Both the regulations covering lignite mining and the coal-fired power plants and the public law agreement still have to be approved by the European Commission under state aid law.

Structural Strengthening of Coal Regions Act

The end of coal-fired power generation also means the end of coal extraction in Germany. Whereas hard coal production in Germany already ended on December 31, 2018 (see State subsidies and tax concessions) and the remaining hard coal plants are operated with imported coal, lignite-based power plants are operated exclusively with lignite from domestic production. This production will be reduced in accordance with the decommissioning plan set out in the Coal Phase-Out Act and will end by 2038. The Structural Strengthening of the Coal Regions Act6 came into force at the same time as the Coal Phase-out Act to mitigate the consequences of the phase-out of coal-fired power generation and to promote economic growth in the regions affected by the coal phase-out. Until 2038, the lignite regions will receive grants of up to €14 billion for particularly significant investments that support structural changes in the affected Federal States and municipalities. In addition, the German government will support the regions through further measures under its own responsibility with up to €26 billion until 2038, for example by expanding research and funding programmes, expanding transport infrastructure projects or relocating existing or creating new federal institutions in the affected regions.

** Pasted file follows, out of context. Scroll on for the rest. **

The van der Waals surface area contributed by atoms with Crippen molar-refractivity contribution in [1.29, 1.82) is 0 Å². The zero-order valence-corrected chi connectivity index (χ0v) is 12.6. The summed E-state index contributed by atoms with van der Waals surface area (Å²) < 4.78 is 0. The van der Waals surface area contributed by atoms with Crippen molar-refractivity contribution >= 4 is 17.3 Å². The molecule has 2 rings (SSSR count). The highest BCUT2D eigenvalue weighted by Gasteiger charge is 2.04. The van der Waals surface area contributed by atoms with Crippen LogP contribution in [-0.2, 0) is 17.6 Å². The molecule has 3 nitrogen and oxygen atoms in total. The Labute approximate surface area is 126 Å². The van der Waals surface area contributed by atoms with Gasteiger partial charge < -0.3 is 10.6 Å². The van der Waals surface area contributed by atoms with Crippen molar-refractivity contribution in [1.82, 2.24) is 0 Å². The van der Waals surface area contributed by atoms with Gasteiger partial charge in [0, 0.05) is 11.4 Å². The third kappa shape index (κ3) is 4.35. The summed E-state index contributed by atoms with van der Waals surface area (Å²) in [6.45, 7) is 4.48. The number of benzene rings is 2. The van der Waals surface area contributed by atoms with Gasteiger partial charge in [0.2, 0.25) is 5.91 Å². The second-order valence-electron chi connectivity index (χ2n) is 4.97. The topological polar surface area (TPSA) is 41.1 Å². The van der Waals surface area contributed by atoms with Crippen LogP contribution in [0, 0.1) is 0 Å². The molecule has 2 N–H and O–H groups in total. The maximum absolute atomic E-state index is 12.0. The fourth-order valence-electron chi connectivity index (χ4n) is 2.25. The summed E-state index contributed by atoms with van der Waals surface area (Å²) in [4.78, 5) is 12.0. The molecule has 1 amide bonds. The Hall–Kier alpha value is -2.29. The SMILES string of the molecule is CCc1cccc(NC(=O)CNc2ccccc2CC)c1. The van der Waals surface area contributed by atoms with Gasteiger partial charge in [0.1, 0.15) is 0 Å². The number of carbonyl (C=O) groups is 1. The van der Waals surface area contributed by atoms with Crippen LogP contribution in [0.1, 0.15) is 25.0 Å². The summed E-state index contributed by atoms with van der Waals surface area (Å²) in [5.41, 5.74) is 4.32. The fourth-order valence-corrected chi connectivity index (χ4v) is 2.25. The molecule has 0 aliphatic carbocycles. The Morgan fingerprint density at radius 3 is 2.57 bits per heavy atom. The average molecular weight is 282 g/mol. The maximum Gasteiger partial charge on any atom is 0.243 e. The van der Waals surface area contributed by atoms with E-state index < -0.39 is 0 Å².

Additional support of up to €1 billion will also be provided to hard coal-fired power plant sites in less developed regions where hard coal has been particularly important for economic development.